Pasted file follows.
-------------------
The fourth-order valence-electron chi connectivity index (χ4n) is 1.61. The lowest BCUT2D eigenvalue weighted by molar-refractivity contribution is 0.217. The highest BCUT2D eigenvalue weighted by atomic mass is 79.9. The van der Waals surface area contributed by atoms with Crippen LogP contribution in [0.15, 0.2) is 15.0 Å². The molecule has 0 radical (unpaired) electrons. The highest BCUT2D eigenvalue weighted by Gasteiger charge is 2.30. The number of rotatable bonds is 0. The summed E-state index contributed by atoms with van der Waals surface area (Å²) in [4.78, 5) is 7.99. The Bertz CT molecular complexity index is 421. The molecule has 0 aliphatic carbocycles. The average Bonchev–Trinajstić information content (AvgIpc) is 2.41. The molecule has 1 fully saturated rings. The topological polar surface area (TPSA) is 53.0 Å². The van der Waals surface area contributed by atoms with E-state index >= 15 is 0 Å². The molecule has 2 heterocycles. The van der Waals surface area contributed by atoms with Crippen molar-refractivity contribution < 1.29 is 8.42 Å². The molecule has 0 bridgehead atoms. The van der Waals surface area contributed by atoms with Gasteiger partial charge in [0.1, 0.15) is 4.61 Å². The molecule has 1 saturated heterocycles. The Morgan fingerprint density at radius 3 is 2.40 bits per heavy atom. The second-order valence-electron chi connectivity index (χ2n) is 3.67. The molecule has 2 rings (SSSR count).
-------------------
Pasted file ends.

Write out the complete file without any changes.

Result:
The fourth-order valence-electron chi connectivity index (χ4n) is 1.61. The lowest BCUT2D eigenvalue weighted by molar-refractivity contribution is 0.217. The highest BCUT2D eigenvalue weighted by atomic mass is 79.9. The van der Waals surface area contributed by atoms with Crippen LogP contribution in [0.15, 0.2) is 15.0 Å². The molecule has 0 radical (unpaired) electrons. The highest BCUT2D eigenvalue weighted by Gasteiger charge is 2.30. The number of rotatable bonds is 0. The summed E-state index contributed by atoms with van der Waals surface area (Å²) in [4.78, 5) is 7.99. The Bertz CT molecular complexity index is 421. The molecule has 0 aliphatic carbocycles. The average Bonchev–Trinajstić information content (AvgIpc) is 2.41. The molecule has 1 fully saturated rings. The topological polar surface area (TPSA) is 53.0 Å². The van der Waals surface area contributed by atoms with E-state index >= 15 is 0 Å². The molecule has 2 heterocycles. The van der Waals surface area contributed by atoms with Crippen molar-refractivity contribution < 1.29 is 8.42 Å². The molecule has 0 bridgehead atoms. The van der Waals surface area contributed by atoms with Gasteiger partial charge in [0.1, 0.15) is 4.61 Å². The molecule has 1 saturated heterocycles. The Morgan fingerprint density at radius 3 is 2.40 bits per heavy atom. The second-order valence-electron chi connectivity index (χ2n) is 3.67. The molecule has 2 rings (SSSR count).